The University of Tennessee’s board of trustees has approved a request from its athletics department to increase the budget for the first phase of a renovation project at Neyland Stadium.
The budget for the revamp of the stadium has been increased by $49m (£39m/€45m) to $337m. It comes after the board of trustees last year approved a request to increase the Phase 1 budget to $288m.
The latest Phase 1 budget of $337m brings the project in line with the $340m estimated total budget price when the plans were initially approved in 2017. Neyland Stadium is the eighth-largest stadium in the world with a capacity of 102,000, but progress on the renovation project has stalled in recent years due to the COVID-19 pandemic.
In a statement released following the latest approval, Tennessee Athletics said the project aligns with its goals of modernising the fan and visitor experience through enhanced amenities and diversified seating options, improving fan safety and security, and aligning stadium features and aesthetics with campus architectural standards.
Last autumn, guests at Neyland Stadium were able to sample a new videoboard in the stadium’s north upper deck, along with enhanced video components in the existing south videoboard and the introduction of two new premium amenities in the lower-west club and upper-north social deck.
Future updates will include the widening of concourses, construction of expanded gates and entryways, and additional restrooms and concession areas. The project will be carried out in phases each season until the autumn of 2026.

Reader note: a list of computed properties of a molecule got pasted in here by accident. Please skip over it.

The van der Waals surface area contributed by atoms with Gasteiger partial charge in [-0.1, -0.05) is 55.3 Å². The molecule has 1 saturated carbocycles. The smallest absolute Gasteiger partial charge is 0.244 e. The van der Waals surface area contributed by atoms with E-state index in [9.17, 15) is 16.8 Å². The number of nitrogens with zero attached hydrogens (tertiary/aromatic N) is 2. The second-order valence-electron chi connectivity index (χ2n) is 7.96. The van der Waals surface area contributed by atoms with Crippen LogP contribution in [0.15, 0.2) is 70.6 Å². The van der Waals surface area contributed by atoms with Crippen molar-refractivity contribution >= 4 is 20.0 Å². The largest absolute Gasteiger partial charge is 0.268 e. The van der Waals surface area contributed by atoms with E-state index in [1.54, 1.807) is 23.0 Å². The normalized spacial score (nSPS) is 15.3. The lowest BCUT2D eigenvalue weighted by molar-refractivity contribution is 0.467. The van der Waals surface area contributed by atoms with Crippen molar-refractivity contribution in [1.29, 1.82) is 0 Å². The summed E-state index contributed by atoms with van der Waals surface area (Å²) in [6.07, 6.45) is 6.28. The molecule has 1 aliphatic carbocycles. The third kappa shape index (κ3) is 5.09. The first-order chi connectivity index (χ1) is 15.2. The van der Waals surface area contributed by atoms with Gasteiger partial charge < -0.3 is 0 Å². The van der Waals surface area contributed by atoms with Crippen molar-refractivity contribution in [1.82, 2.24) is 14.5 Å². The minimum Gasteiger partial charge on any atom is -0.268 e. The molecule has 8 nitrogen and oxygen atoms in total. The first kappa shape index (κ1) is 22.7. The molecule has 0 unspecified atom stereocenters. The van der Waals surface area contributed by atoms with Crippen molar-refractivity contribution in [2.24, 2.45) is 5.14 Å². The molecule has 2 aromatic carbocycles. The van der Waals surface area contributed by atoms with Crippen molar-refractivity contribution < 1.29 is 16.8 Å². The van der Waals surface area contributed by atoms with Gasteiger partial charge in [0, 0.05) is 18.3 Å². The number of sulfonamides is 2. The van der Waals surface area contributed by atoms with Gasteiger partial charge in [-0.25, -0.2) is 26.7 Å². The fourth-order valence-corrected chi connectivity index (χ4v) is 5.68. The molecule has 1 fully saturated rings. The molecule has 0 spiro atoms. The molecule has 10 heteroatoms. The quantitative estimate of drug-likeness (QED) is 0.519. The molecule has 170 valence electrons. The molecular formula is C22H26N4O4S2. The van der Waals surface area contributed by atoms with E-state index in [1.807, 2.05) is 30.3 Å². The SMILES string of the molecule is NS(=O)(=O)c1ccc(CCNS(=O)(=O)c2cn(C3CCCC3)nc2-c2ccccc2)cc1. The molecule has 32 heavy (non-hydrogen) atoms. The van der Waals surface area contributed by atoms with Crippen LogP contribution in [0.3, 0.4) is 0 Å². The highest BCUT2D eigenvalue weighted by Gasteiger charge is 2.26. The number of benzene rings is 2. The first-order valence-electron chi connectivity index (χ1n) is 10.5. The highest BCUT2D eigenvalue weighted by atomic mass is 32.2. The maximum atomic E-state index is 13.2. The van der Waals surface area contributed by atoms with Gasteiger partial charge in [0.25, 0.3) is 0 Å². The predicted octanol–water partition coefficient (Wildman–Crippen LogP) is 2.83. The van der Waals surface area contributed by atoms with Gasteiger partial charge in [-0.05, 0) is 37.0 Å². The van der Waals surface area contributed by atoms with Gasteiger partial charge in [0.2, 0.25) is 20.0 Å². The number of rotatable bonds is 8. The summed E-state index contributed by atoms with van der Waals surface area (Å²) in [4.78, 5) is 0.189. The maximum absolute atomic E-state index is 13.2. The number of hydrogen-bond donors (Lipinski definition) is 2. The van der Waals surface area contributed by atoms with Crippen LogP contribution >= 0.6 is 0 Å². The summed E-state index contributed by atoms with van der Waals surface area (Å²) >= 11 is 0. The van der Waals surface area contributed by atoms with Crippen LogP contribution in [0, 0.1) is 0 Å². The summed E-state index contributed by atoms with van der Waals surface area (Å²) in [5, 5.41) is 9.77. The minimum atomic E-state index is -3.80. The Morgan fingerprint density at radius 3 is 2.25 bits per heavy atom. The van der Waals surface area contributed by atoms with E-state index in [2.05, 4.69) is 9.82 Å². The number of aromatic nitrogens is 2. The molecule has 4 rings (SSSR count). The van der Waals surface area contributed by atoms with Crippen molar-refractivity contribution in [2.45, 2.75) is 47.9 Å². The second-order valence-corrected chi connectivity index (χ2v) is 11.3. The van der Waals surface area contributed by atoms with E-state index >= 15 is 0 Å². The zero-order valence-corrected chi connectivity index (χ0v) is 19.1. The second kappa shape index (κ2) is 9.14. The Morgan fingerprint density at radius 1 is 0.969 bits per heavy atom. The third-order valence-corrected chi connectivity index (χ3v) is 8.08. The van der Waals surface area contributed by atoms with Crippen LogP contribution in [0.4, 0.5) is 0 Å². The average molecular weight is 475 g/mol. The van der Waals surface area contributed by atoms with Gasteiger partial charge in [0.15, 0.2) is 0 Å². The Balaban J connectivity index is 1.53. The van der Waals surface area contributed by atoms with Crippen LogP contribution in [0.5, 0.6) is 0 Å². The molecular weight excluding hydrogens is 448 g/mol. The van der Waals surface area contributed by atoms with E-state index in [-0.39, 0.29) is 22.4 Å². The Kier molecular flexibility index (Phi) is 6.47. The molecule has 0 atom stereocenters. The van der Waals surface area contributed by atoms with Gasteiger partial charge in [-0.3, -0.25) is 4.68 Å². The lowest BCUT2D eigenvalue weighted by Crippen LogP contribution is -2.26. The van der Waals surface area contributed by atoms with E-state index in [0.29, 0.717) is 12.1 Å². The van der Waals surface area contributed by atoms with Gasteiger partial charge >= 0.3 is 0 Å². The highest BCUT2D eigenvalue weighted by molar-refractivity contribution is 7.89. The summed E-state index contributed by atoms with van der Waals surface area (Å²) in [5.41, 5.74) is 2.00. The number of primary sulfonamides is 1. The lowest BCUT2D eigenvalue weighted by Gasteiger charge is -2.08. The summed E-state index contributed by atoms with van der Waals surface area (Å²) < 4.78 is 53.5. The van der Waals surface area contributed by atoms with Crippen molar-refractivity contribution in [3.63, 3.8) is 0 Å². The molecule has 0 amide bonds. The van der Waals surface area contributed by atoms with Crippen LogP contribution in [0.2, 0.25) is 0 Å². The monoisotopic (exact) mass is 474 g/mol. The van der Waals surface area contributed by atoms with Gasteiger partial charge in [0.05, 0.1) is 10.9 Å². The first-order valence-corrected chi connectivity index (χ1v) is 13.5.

Later this year, the south stadium hall will be removed, with the south end of the venue to be structurally strengthened. Next year, stadium-wide Wi-Fi connectivity will be rolled out, while renovations and upgrades will be completed for all skyboxes.
In 2025, the south concourse will be expanded, with founders suites to also be completed. In 2026, entry plazas will be completed.
In May, Tennessee Athletics detailed separate plans to explore the development of an entertainment district that would span the Tennessee River waterfront near Neyland Stadium.
The mixed-use district would seek to enhance the game-day experience for Volunteers fans, while transforming the riverfront and supplementing the city of Knoxville’s gathering centres with a leisure and entertainment hub.
In other news, Tennessee Athletics is set to move forward with plans to renovate Lindsey Nelson Stadium, home of its baseball team.
Work is set to commence in August, with the project to increase the stadium’s seated capacity to approximately 7,600 fans. The project budget totals $95.8m.